COMMONWEALTH of Pennsylvania, Appellee v. Alexander KEATON, Appellant.
In this PCRA capital appeal, Alexander Keaton asserts the PCRA court erroneously denied his underlying claim that his invocation of a Fifth Amendment right to counsel during custodial interrogations on a rape charge invalidated uncounseled, incriminating statements he gave weeks later in unrelated murder and rape cases. Finding evidentiary support for the PCRA court's factual determination that Keaton never invoked his right to counsel in the initial rape case, we affirm.
The underlying facts and procedural history are set forth in our earlier disposition of Keaton's PCRA appeal, Commonwealth v. Keaton, 615 Pa. 675, 45 A.3d 1050 (2012), and may be reproduced herein as follows:
In December, 1992, Keaton was charged with rape and related offenses stemming from the November, 1992 sexual assault of Nadine S. One month later, the body of Keaton's ex-girlfriend, Sherrill Ann Hall, was found. Police questioned Keaton, who was in custody for the attack on Nadine S., about Hall's death. After waiving his rights, Keaton gave a written statement incriminating himself in the killing, and he was charged with murder. Later that day, police questioned Keaton about the June, 1992 rape of another woman, Michelle B. After waiving his rights, Keaton gave a written statement in which he admitted having oral sex with this victim, but denied assaulting her. He was charged with the rape of Michelle B. and related offenses.
The Commonwealth moved to consolidate the charges for all three victims. Over defense objection, the trial court granted the motion. Prior to trial, Keaton moved to suppress his statements; the motion was denied, and Keaton was tried before a jury and found guilty of first degree murder, rape, and related offenses. At the penalty phase, the Commonwealth sought to prove the following aggravating circumstances: the murder was committed in the perpetration of a felony, 42 Pa.C.S. § 9711(d)(6); and the defendant had a significant history of felony convictions involving the use or threat of violence to the person, id., § 9711(d)(9). Keaton sought to establish the following mitigating circumstances: he was under the influence of extreme mental or emotional disturbance because of his drug addiction, id., § 9711(e)(2); his age (31) at the time of the crime, id., § 9711(e)(4); and any other evidence of mitigation concerning his character and record or the circumstances of the offense, id., § 9711(e)(8). The jury found no mitigating circumstances and one aggravating circumstance, that the murder occurred in perpetration of the felony of rape, id., § 9711(d)(6); accordingly, Keaton was sentenced to death. ID., § 9711(c)(1)(iv).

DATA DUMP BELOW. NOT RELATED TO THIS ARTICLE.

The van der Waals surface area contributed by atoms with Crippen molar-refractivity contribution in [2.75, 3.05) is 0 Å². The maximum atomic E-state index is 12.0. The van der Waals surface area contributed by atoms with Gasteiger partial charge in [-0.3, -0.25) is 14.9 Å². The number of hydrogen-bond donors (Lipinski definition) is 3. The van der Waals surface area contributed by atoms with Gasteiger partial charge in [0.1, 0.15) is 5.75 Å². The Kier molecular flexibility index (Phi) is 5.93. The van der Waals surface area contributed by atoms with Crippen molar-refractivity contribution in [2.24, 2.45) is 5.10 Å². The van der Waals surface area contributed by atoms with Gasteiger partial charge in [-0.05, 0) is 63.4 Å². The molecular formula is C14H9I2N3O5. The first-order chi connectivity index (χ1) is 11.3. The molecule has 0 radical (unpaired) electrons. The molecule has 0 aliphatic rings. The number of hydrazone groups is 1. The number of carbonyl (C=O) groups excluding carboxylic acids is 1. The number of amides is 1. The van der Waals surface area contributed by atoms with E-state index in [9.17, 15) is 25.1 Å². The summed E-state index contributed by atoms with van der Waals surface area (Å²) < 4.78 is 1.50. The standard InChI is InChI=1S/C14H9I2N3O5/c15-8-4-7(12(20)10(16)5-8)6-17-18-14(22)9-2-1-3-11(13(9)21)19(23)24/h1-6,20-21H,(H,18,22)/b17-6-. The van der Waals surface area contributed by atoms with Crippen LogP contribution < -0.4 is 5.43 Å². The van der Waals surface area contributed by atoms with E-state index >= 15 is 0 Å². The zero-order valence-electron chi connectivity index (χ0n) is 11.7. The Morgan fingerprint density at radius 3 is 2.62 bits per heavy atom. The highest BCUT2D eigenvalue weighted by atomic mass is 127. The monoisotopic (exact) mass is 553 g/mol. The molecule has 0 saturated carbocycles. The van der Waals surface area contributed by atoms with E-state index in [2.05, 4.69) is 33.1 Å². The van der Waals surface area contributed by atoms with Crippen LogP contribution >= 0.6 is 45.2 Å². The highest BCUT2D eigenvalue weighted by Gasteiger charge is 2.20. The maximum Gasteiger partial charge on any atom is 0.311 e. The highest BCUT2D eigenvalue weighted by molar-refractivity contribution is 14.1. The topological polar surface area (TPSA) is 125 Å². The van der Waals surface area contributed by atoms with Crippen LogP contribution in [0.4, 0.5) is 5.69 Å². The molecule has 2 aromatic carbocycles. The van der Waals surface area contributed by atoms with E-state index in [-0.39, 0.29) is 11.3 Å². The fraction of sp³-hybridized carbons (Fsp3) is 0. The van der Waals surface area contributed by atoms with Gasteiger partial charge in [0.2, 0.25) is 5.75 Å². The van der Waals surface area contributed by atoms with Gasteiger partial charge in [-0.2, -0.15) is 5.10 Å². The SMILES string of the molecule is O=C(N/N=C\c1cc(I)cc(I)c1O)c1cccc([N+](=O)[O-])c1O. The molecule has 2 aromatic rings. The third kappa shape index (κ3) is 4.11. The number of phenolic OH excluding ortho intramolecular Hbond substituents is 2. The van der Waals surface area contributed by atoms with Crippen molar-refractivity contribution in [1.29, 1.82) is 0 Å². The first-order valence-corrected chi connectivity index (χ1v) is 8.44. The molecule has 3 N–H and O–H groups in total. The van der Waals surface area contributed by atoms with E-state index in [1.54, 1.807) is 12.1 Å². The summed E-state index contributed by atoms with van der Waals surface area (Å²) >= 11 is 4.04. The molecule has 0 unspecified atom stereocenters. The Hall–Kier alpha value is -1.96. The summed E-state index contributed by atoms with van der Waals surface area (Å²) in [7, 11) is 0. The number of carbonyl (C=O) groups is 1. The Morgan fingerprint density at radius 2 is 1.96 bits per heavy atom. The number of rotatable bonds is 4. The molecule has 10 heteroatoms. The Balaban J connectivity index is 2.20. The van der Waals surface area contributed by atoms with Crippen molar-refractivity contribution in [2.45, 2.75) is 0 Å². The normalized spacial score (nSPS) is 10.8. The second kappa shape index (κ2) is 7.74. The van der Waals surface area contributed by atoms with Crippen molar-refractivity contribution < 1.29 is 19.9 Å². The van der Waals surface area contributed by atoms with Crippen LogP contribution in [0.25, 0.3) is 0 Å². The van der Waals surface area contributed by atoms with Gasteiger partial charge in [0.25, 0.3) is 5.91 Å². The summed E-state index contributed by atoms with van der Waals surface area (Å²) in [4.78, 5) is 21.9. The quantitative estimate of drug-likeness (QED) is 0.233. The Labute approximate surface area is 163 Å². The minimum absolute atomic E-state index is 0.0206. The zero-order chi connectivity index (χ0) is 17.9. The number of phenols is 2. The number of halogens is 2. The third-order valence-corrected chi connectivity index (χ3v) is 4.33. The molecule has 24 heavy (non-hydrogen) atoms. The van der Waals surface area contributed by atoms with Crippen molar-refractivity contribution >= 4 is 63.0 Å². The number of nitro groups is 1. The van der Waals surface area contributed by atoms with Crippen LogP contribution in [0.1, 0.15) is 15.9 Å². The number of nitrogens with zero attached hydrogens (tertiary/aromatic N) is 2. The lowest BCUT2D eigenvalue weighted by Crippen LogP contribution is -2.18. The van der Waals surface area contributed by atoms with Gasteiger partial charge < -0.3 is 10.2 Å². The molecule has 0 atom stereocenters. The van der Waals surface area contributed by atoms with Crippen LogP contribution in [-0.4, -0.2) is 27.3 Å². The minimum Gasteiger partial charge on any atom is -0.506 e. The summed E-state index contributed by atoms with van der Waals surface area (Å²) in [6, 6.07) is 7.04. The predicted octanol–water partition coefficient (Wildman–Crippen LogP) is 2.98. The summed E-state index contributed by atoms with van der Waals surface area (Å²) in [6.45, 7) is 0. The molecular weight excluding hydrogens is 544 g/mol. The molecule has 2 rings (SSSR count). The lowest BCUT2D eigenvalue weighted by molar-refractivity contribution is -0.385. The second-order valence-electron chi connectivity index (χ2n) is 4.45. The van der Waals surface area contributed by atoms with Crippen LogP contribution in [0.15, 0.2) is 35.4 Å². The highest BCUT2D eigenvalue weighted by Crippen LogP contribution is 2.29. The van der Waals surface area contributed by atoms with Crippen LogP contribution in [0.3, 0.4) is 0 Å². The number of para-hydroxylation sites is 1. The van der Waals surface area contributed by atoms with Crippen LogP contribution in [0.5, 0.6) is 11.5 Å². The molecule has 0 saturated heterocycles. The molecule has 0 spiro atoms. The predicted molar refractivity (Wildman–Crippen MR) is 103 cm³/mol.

This Court affirmed on direct appeal, and the United States Supreme Court denied certiorari. Keaton v. Pennsylvania, 528 U.S. 1163, 120 S.Ct. 1180, 145 L.Ed.2d 1087 (2000). Keaton timely filed a pro se PCRA petition and received appointed counsel, who filed an amended petition alleging all prior counsels' ineffectiveness for not raising numerous guilt and penalty phase issues. The PCRA court held a hearing on the sole issue of trial counsel's ineffectiveness for failing to investigate and present mitigating evidence at the penalty phase. The PCRA court rejected Keaton's guilt phase claims, denying him a new trial; however, the court concluded trial counsel was ineffective for failing to develop and present mitigating evidence, and granted a new penalty hearing.
Keaton appealed from the denial of his guilt phase issues the Commonwealth appealed from the grant of a new penalty phase. The PCRA court's Rule 1925(a) opinion did not address several of the issues in detail, merely stating it found Keaton's claims of guilt phase error meritless and would not further discuss them; the only penalty phase issue the court addressed was trial counsel's ineffectiveness for not investigating and presenting mitigating evidence at the penalty phase. See PCRA Court Opinion, 9/11/03, at 12–22. Without conclusive findings regarding whether Keaton is mentally retarded, we could not address his Atkins claim; accordingly, we remanded for the PCRA court to consider the claim's merits and issue an opinion detailing its findings. See Per Curiam Order, 1/22/09; see also Commonwealth v. Miller, 585 Pa. 144, 888 A.2d 624, 632–33 (2005) (where both parties' experts' testimony was equivocal on issue of mental retardation, wavering between “borderline retarded” and “mentally retarded,” remand for evidentiary hearing was necessary). The PCRA court complied, issuing an opinion rejecting Keaton's claim of mental retardation and holding his Atkins claim was meritless. See PCRA Court Opinion, 11/13/09, at 1, 16–18.